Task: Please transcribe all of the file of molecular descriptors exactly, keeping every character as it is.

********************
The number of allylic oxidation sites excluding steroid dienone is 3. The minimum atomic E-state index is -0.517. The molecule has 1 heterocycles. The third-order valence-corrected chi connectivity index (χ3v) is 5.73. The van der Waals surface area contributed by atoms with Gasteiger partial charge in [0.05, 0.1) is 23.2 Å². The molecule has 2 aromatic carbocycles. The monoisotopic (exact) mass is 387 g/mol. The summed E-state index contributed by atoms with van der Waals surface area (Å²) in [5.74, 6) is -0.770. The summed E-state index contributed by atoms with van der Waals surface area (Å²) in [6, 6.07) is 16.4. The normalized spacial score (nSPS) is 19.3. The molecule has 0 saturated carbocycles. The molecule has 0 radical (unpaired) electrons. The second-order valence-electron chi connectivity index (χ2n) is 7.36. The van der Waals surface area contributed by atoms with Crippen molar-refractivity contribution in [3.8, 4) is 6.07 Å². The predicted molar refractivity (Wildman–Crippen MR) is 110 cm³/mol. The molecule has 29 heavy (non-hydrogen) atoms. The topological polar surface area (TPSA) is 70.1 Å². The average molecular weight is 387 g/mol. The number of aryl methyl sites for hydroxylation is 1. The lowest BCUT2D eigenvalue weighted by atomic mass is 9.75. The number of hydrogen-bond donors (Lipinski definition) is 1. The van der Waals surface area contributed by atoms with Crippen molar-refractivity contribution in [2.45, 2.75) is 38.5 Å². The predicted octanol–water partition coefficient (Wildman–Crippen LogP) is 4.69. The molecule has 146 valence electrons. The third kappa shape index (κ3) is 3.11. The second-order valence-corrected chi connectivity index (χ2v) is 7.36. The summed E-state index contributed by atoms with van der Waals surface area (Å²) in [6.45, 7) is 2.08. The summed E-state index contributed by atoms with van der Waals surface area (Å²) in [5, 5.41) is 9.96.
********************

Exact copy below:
The number of allylic oxidation sites excluding steroid dienone is 3. The minimum atomic E-state index is -0.517. The molecule has 1 heterocycles. The third-order valence-corrected chi connectivity index (χ3v) is 5.73. The van der Waals surface area contributed by atoms with Gasteiger partial charge in [0.05, 0.1) is 23.2 Å². The molecule has 2 aromatic carbocycles. The monoisotopic (exact) mass is 387 g/mol. The summed E-state index contributed by atoms with van der Waals surface area (Å²) in [5.74, 6) is -0.770. The summed E-state index contributed by atoms with van der Waals surface area (Å²) in [6, 6.07) is 16.4. The normalized spacial score (nSPS) is 19.3. The molecule has 0 saturated carbocycles. The molecule has 0 radical (unpaired) electrons. The second-order valence-electron chi connectivity index (χ2n) is 7.36. The van der Waals surface area contributed by atoms with Crippen molar-refractivity contribution in [3.8, 4) is 6.07 Å². The predicted molar refractivity (Wildman–Crippen MR) is 110 cm³/mol. The molecule has 29 heavy (non-hydrogen) atoms. The topological polar surface area (TPSA) is 70.1 Å². The average molecular weight is 387 g/mol. The number of aryl methyl sites for hydroxylation is 1. The lowest BCUT2D eigenvalue weighted by atomic mass is 9.75. The number of hydrogen-bond donors (Lipinski definition) is 1. The van der Waals surface area contributed by atoms with Crippen molar-refractivity contribution in [2.45, 2.75) is 38.5 Å². The predicted octanol–water partition coefficient (Wildman–Crippen LogP) is 4.69. The molecule has 146 valence electrons. The third kappa shape index (κ3) is 3.11. The second-order valence-corrected chi connectivity index (χ2v) is 7.36. The summed E-state index contributed by atoms with van der Waals surface area (Å²) in [6.45, 7) is 2.08. The summed E-state index contributed by atoms with van der Waals surface area (Å²) in [5, 5.41) is 9.96.